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note: I read a thread on Twitter the other day that was like solving a delicious product puzzle - each response led to more questions, like peeling back layers of an onion - so trying something different with today’s post and sharing my inner dialogue as I read the thread
I managed an API product where leadership’s only benchmark was revenue! And on my first day on the job everyone was trying to figure out the north star metric! Is this guy reading my mind?!
LOL. This guy is bringing product thinking to a revenue party. Your customer does “stuff”. “You don’t get to see what happens for the ultimate end users” - the constraint is spelled out in the question. It’s B2B2C. Maybe even B2D2C (your customer is a developer business like an ISV or SI). Don’t get me wrong, it’s the right instinct to try to connect the dots to the end user workflow, but this is Twitter - the answer is going to be short and sweet, not “do user research”.
hahahahahaha - in B2B products, you have to connect to revenue (generation or preservation)
We’re now assuming that API usage connects to revenue, but we haven’t confirmed that. I love, love, love “I’d still go out and find a way to talk to end users”, but you have to talk to your internal sales team first (probably quicker too).
one metric! the quiz asked for a north star metric - this is a mix of leading indicators, lagging outcomes, and tension metrics
Now we’re getting somewhere. If revenue is the goal, we need to understand the product usage → revenue link. And I love the idea of a proxy metric, because the product team can control product activation / adoption / engagement, but actual revenue is the result of many other factors beyond the product team’s sphere of influence. I was surprised no one said “revenue” is the north star - it makes a certain sort of sense, but would completely demoralize and gut the product team over the long-term.
The next layer of the onion is revealed…Now we know usage has nothing to do with revenue.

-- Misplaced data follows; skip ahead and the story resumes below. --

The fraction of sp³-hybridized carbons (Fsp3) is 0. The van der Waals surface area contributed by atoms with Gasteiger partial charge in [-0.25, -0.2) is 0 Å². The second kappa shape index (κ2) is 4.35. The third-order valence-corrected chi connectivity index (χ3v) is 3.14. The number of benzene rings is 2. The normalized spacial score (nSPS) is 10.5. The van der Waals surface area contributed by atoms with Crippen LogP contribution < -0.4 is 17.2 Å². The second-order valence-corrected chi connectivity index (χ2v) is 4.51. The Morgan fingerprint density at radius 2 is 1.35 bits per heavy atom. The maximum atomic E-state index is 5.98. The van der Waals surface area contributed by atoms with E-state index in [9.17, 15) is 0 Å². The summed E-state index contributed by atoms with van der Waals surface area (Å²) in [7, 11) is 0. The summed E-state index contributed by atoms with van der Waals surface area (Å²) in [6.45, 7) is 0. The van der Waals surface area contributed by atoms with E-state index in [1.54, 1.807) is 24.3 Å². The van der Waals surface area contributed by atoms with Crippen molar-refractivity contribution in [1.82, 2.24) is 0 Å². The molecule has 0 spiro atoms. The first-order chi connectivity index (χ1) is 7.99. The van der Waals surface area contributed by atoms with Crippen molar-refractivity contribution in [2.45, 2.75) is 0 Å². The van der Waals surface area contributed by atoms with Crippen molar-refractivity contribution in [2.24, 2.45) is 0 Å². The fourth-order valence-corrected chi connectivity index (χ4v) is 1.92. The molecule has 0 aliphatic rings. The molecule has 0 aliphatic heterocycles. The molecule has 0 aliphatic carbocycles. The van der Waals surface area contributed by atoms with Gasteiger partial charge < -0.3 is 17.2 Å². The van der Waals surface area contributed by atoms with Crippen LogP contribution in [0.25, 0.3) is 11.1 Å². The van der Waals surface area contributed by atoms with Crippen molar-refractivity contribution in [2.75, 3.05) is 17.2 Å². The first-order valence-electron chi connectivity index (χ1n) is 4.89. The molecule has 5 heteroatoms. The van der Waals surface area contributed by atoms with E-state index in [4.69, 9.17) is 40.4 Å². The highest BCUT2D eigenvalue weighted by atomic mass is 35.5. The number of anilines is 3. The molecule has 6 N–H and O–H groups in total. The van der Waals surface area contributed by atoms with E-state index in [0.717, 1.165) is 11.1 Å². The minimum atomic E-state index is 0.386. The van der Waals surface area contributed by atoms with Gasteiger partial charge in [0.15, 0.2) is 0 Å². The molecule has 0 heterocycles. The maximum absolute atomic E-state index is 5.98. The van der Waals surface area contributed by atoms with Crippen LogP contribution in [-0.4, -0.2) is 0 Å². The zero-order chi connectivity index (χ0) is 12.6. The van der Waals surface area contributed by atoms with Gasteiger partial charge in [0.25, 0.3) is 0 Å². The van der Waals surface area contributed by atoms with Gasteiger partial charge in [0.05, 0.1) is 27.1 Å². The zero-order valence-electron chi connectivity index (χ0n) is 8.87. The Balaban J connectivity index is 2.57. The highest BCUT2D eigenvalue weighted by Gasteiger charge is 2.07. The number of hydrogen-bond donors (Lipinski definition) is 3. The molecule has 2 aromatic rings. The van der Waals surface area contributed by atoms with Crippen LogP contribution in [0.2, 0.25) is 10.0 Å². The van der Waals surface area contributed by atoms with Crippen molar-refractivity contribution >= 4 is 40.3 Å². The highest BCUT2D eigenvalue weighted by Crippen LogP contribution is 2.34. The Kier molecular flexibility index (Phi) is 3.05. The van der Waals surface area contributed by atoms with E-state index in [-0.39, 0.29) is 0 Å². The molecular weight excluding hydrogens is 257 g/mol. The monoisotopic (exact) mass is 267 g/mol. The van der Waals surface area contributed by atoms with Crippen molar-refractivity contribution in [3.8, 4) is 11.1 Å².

Nice try, but no. Since we don’t care if the product is actually used, trying to optimize the activation journey is pointless. Note: I’m not saying it’s bad thinking, I’m saying this is a very constrained product problem and you can’t just redefine the parameters based on how you like to operate.
I’m pretty sure he said unlimited usage. How API products are “typically” priced has no bearing here. Many, many, many PMs can’t get over how things are “supposed to be”. Play the hand your dealt.
Ok, I like the attempt to break out of the Matrix. Something revenue-ish (churn) to meet leadership where they are. But churn is not a great metric because it’s laggy. It’s about business health, not product focus.
I’ve seen it before - PMs just throwing up their hands and saying “no good metric”. It’s really, really hard to connect a product team’s work clearly to a top-level outcome (like revenue).
So, let’s make the metric complicated and hope people don’t notice it doesn’t correlate to revenue generation / preservation?
LOL. So much LOL!
OK, stop LOL-ing. Leadership is a hard job. Sometimes you’re painted in a corner with constraints the team can’t see / understand. The center of the onion is very pungent - not everyone can see / smell it without crying…
narrator: it doesn’t
when in doubt, try to change the rules of the puzzle…
ever been in a roadmap review where the team insists that what they’re doing matters and leadership is like what on earth are you talking about?
yes, do what you know vs solve the puzzle ¯\_(ツ)_/¯
does it though? translate to revenue I mean…?
change the business model! that’s definitely the answer - leadership will love that - and I’m sure totally do-able in 1 quarter…
and now we’re name calling…
there you go, someone finally just said it: “revenue”…I don’t like it, but it is a valid answer to the puzzle…
I have the advantage of having solved this puzzle before - in total honestly, everything everyone said I tried when I was peeling the onion myself - it’s much easier in hindsight / on Twitter
credit where credit is due, I wasn’t the only one with the “right” answer (it’s only “right” for right now)
and yes, deal with the constraints you have, but work towards a better model - that’s the job of a PM
As always, I’d also love to hear from readers about their attempts to peel product onions - please chime in via comments👇. And if you enjoyed this post, please consider subscribing.
further reading / references
if you like poking fun at execs / environments that push product teams into short-term revenue-oriented thinking vs long-term product-leverage, you might enjoy this satirical essay: The Effective Executive
childish drawing / interpretation